How To Sound More Like Your Guitar Heroes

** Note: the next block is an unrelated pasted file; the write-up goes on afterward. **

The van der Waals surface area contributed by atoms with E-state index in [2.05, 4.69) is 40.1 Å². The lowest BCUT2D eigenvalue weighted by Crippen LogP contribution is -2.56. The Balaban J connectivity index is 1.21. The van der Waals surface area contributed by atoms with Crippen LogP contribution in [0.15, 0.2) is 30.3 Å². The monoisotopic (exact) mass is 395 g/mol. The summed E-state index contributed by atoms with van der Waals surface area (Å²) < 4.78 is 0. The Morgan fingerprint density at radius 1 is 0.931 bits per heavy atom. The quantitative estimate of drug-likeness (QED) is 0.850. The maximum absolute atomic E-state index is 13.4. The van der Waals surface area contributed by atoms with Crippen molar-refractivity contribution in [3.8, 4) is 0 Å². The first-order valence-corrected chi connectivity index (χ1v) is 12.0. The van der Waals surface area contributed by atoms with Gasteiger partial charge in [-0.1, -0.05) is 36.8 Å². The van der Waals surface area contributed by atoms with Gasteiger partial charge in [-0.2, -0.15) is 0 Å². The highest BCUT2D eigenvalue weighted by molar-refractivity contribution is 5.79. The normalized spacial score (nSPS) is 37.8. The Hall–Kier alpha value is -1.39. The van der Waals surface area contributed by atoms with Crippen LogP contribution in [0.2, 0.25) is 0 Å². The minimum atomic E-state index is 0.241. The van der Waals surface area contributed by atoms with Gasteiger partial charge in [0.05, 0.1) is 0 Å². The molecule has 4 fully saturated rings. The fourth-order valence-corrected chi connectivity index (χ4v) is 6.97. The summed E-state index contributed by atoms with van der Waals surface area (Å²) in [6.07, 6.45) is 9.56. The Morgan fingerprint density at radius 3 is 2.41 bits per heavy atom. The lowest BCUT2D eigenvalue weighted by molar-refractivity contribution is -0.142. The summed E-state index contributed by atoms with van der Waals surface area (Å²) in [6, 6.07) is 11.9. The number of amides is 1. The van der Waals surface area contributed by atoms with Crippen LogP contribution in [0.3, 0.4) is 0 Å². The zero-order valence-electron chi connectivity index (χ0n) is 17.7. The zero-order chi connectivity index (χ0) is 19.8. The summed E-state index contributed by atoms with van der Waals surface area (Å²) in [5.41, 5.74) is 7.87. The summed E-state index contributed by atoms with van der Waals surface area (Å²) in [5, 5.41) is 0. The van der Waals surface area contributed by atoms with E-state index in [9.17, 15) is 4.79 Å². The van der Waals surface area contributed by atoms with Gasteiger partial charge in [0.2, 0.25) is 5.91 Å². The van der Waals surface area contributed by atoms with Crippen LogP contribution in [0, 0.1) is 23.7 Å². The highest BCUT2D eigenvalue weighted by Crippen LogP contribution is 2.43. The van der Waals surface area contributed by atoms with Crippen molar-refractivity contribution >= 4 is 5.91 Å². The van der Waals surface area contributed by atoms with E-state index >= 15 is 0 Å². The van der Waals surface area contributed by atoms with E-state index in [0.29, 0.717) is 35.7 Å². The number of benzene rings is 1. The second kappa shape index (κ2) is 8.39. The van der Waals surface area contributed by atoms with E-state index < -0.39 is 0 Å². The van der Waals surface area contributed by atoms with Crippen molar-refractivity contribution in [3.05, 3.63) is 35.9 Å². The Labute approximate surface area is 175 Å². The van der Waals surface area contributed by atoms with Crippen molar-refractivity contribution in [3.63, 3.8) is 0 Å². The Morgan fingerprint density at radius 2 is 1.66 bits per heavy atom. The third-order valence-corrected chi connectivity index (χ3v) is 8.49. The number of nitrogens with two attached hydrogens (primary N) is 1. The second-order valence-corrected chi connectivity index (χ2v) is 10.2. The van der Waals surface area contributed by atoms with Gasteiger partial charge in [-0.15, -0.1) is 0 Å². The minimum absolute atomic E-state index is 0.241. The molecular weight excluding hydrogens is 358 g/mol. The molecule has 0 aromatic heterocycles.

What Does It Mean to Play With "Feeling"?Playing with feeling isn't really a switch you can just flick on and off. It's not like simply scrunching up your face and looking like you're constipated will make your guitar sing beautifully and captivate an audience. Must be hitting him in the feels Well, maybe it works for Santana... Playing with great feeling doesn't seem to be taught or highlighted as much as scales or technique. My guess is that, for one, musical expression is hard to describe. But playing with expression and character is the other half of the equation that makes a truly outstanding guitar player. A grand chunk of our early days as guitarists is spent building up the mechanical skills to be able to correctly play what we want. That needs to get done and I won't try to downplay the importance of it. But there are a lot of guitarists out there who have been playing for a while and have decent chops, but they have yet to discover a proper awareness of musicality - the icing on the cake that gives music its true voice. These are the more subtle aspects of guitar playing, and like most subtle things, it's easy to look over them. But once you become aware and listen for them, you realize how their interplay makes music sound like music. Think of guitarists who make the guitar ... sing! Guitar greats like Jeff Beck or Derek Trucks - these guys seem to have that natural ability to make the guitar's voice come to life. Their riffs and solos are filled with character, depth, expression, emotion, drama ... etc. You may have heard terms like phrasing, dynamics, articulation, rhythmic push and pull, timbre and tonal colors. Look up the textbook definitions if you'd like, but you'll likely find it difficult to understand their significance in isolation. Terminology aside, you can just think of these things as the stylistic choices that can be applied a piece of music to make it sound more interesting, unique and expressive. Simply becoming aware at what great guitarists and musicians do to make their music come alive can open up your world to what's musically possible and get you on the right track to making your own guitar playing sound more musical. Let's get warmed up by listening to a little jam by bass greats Victor Wooten and Anthony Wellington. (Hint - it's often a good idea to critically listen to music that's not guitar-based). Pay attention to how Wooten weaves between soft and loud notes. Notice the difference in tonality between the different phrases he plays (some notes are plucked with more pressure and have a grittier sound, while some notes are played more delicately, sounding sweeter). Notice the space Wooten inserts between notes to add drama and suspense. Now think about your own playing and ask yourself how you would approach soloing over a track like this? I'm no Victor Wooten by any means, but once I started paying closer attention to the subtle musical qualities that made players sound more "musical," I ended up playing less and less like a karaoke brand of guitar player. There are a few things you can become aware of that will significantly help take your playing from sounding mechanical and uninspired to dynamic and a perfect showcase of your personality. My goal today is to have you walk away with a new and curious sense about what it means to be musical and of how you can apply these concepts to your own guitar playing. Below are 3 simple steps you can immediately apply to help you start thinking more musically, sound more like your guitar heroes, and start finding your own voice as a guitarist. Read on to make your guitar playing come to life!